Another link, again through the German hijackers, is to the bizarre and incredibly involved story of the Baader-Meinhof Gang, which more accurately encompasses several terrorist organizations with similar names and goals. This relatively small group was among the flashiest and most radical of the leftist terrorist groups that sprang up in Western countries during the 1960s and especially 1970s–a roster that includes the Red Brigades of Italy and the Symbionese Liberation Army in the United States. Western leftist terrorism was essentially an outgrowth of the shift in postwar First World countries that caused so much social, economic and political turmoil in the 1960s, and the mid-1970s was the “golden age” of this kind of political-ideological terrorism. In the 1980s, after most of these groups were disrupted or disbanded, terrorism began to shift to religious-nationalist-ideological, but the involvement of West German leftists with the PFLP shows the flirtation that western terrorists had at the time with what they perceived as Third World liberation struggles.

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After her remains were returned to Israel in 1979, Dora Bloch, an innocent woman murdered by thugs working for Idi Amin, was given a traditional Jewish funeral.

There are other links too. The Entebbe raid was by no means the end of the incident; it set off a cycle of further terrorist reprisals. The government of Kenya allowed the Israeli planes to refuel on their way to raid Entebbe. In retaliation, the dictator Idi Amin had hundreds of Kenyan citizens living in Uganda executed. A Jewish hotel magnate in Kenya had persuaded friends in the Kenyan government to offer assistance. In December 1980 the PFLP retaliated against him, setting off bombs at one of his hotels that killed 13 people. A Kenyan governmental official–actually a British citizen–was also assassinated on Idi Amin’s orders. Dora Bloch, a British-born Israeli citizen who had been taken off the plane and sent to a Ugandan hospital when she developed health problems, was brutally murdered the day after the raid, also on Amin’s orders. Her remains were found in 1979, after Amin was deposed, and returned to Israel. Amin finally died in 2003 without ever having been brought to justice for his crimes.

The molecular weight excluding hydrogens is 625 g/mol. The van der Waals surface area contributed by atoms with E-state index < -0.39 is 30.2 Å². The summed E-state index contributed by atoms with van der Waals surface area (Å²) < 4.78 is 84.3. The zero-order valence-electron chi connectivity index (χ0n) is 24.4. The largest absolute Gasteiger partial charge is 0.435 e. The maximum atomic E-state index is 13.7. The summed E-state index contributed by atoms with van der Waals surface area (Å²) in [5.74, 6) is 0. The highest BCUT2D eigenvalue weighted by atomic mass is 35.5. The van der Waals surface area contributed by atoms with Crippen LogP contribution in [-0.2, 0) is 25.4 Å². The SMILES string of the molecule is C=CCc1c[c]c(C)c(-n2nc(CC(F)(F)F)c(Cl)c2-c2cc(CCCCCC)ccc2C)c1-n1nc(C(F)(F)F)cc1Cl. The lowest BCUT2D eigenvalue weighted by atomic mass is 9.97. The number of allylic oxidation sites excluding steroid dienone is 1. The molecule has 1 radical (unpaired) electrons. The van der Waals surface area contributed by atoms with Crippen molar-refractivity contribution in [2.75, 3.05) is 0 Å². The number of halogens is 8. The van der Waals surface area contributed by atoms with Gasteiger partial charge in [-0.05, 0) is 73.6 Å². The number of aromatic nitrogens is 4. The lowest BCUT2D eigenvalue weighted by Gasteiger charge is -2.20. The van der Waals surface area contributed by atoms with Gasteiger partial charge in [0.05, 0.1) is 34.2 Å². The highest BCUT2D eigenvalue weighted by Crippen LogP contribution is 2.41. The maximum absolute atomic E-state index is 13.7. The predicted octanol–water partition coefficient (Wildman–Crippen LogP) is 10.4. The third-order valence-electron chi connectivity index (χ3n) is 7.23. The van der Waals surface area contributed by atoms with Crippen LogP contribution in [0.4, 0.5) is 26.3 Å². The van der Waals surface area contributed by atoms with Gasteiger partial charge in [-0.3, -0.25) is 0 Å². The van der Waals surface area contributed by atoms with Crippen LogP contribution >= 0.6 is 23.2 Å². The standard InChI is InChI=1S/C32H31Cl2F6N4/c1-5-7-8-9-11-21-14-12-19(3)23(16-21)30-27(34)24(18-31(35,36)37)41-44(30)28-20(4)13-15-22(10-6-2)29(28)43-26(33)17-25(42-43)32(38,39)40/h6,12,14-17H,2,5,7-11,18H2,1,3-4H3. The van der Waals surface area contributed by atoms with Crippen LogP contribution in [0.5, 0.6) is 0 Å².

The most enduring legacy of the Entebbe raid, of course, is the fear and respect it generated for Israel’s counter-terrorism operations. Throughout the 1970s through the 1990s–until airplane hijackings as an organized tactic of terrorism severely declined as a result of 9/11–terrorists, when they seized a plane, would routinely release the Israel nationals almost immediately. This happened, for instance, in the 1985 TWA 847 hijacking and several others. Israel has suffered its share of terrorist attacks since 1976, but no terrorist has had the gumption to invite another overwhelming response like Entebbe. The United States has tried to duplicate Israel’s counter-terrorist capability, without quite the same success; the U.S. Delta Force attempted an Entebbe-style raid in 1980 to rescue the hostages in Iran, but it was unsuccessful.

The Entebbe raid is an important event in the tangled and tragic post-WWII history of international relations, terrorism and foreign policy. Its tendrils run through the recent history of Israel, Palestine, Germany, Uganda, Kenya and the United States. But, as with many such important events, its historical import shouldn’t be allowed to overshadow that at its heart it was a very human event, touched as much by tragedy and anguish as by victory or pride.

The photo of the Air France plane involved in the Entebbe incident is by Michel Gilliland and is used under GNU Free Documentation License 1.2. The photo of Dora Bloch’s funeral is by the Government Press Office of Israel and is used under Creative Commons 3.0 (Attribution) license.